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Chapter 15 — Daingean

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Sexual abuse


In his response to the Department’s queries, Fr Salvador, the Resident Manager, revealed an attitude to this matter that was both dismissive and self-serving, and displayed no concern for the boys who were involved in the investigation. He first denigrated the complainant but did not refer to the other boys who had been interviewed in the Prefect’s presence: His conduct while here was not satisfactory. I would say he is a mentally disturbed boy with a leaning towards depravity.


He then went on to make the revealing comment: In fact, a short time previously, [Brady] had been punished for breaking bounds and warned against going to [O’Reilly’s]. This punishment and warning was given to [Brady] by the Prefect, Bro. [Jaime]. Besides, [Brady] himself admitted to me that he had been in [O’Reilly’s].


He said that he had told Br Jaime to tell Mr Murphy ‘to be vigilant and more strict in his supervision of the boys in his charge’. He then proceeded to dismiss the complaint: Later, when I saw the statement made by [Brady] ... it struck me as being fantastic. His record and mentality inclined me towards that way of thinking ... We do not claim a 100% and sometimes we meet boys who are so vitiated and lacking in co-operation that their removal becomes a necessity in the interests of the other boys. [Brady] falls under that category. His statement strikes me as being fantastic and rather like the projection of a depraved mind with little if any bearing on reality. Still, because of the little bearing there might be on reality, I favoured a full investigation.


On the question of the master who had recently been appointed, he said: He is credulous and up to recently, appeared to believe that a boy couldn’t tell a lie; but he is willing to learn and as it is rather difficult to replace him, I am inclined to give him every chance. I have no reason to doubt his moral integrity.


In conclusion, Fr Salvador emphasised the difficult work that they were doing in Daingean and the encouragement they gave to the boys to reform.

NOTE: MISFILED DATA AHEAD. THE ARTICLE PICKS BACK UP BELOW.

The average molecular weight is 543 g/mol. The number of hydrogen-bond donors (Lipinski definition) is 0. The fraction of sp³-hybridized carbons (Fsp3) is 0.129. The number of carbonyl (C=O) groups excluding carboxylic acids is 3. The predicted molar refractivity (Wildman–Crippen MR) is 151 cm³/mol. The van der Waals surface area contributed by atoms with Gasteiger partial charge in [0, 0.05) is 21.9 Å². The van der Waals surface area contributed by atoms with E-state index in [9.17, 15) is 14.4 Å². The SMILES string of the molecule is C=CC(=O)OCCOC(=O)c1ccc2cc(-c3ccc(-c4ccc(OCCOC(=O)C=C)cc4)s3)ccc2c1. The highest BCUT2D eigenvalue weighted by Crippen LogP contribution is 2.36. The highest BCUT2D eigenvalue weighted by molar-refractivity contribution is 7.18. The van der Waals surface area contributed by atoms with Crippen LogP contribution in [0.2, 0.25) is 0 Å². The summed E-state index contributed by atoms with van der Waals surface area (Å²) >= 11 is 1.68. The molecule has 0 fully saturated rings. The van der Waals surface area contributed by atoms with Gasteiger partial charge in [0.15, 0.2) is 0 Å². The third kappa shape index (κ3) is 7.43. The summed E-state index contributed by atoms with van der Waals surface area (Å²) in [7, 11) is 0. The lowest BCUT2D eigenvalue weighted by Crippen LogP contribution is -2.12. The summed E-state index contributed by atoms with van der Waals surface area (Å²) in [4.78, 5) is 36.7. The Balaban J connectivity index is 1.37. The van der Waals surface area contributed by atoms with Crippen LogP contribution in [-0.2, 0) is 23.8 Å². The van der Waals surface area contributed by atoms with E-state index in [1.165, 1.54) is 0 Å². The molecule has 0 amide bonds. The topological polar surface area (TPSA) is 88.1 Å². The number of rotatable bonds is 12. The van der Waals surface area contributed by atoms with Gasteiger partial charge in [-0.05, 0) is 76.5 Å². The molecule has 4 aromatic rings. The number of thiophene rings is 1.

The Resident Manager knew that Michael Brady had been punished for going to Mr O’Reilly’s on a previous occasion but it appears that the Gardaí were not informed about that; otherwise, Mr O’Reilly’s house would have been searched. The Resident Manager actually gave the Gardaí an entirely different impression by telling the Sergeant that he was unaware of the boys’ habit of visiting the house. The Resident Manager undermined the possibility of prosecution of Mr O’Reilly by denigrating the boy in this case, in the full knowledge that the most serious allegations had been made by five other boys against this man. The circumstances in which a group of boys could visit this man’s house on numerous occasions over a period of five months, in the words of the contemporary comment of the investigating Garda, ‘displayed an attitude of indifference to the moral welfare’ of the boys in care. The Resident Manager’s readiness to dismiss complaints of serious misconduct in respect of boys in his care, which were under investigation by the Gardaí, indicated an irrational scepticism that cannot be ignored when considering how other reports of abuse might have been received. Notwithstanding the gravity of this episode involving: a criminal investigation in which boys and staff up to the Resident Manager were interviewed; a subsequent trial on indictment with a conviction on escape-related charges; and embarrassing and potentially damaging queries from the Department, no records of this appeared in the files of the Institution or the Congregation, and no information existed as to what was done for the other boys who were involved and who were still detained in the Reformatory.


Complainants testified about serious sexual assaults by other boys. One witness, who was in Daingean during the 1960s, described how he was singled out for a sexual approach on the very first evening. He explained: In Daingean from day one I was abused ... I think the first evening I was there was the first sexual contact that I had.


He described what went on in the hall when films were being shown: It looked like it was random but it wasn’t ... You would see a group of boys coming into a room ... you would think that everybody was sitting down randomly but there was a set pattern because boys would sit next to boys who they wanted to be with and things went on when the lights went out ... There was a boy sat next to me ... I don’t know whether he put his hand on me or whether he took my hand ... masturbation occurred.


He said that this occurred ‘all the time’. Some of the boys, according to this complainant, had a well-rehearsed routine during the showing of films. They calculated where to sit, and whom to target, and, once the lights were out, sexual contact was initiated. He described how he was raped by the leader of an established gang within Daingean who picked on him: There was a wall and a railing which divided the playground, I can’t remember what we used to call it. When I was in the small sections this guy ... He was an aggressive guy with a horrible sort of personality. He had a group of guys and he was the sort of leader of these group of guys ... On a weekly basis whenever the opportunity would – I would be dragged off into a pig shed, hay shed, wherever, and buggered ... he was leader of a group of guys, they could make your life hell ... You are living with these people, you can’t get away from them, you are there.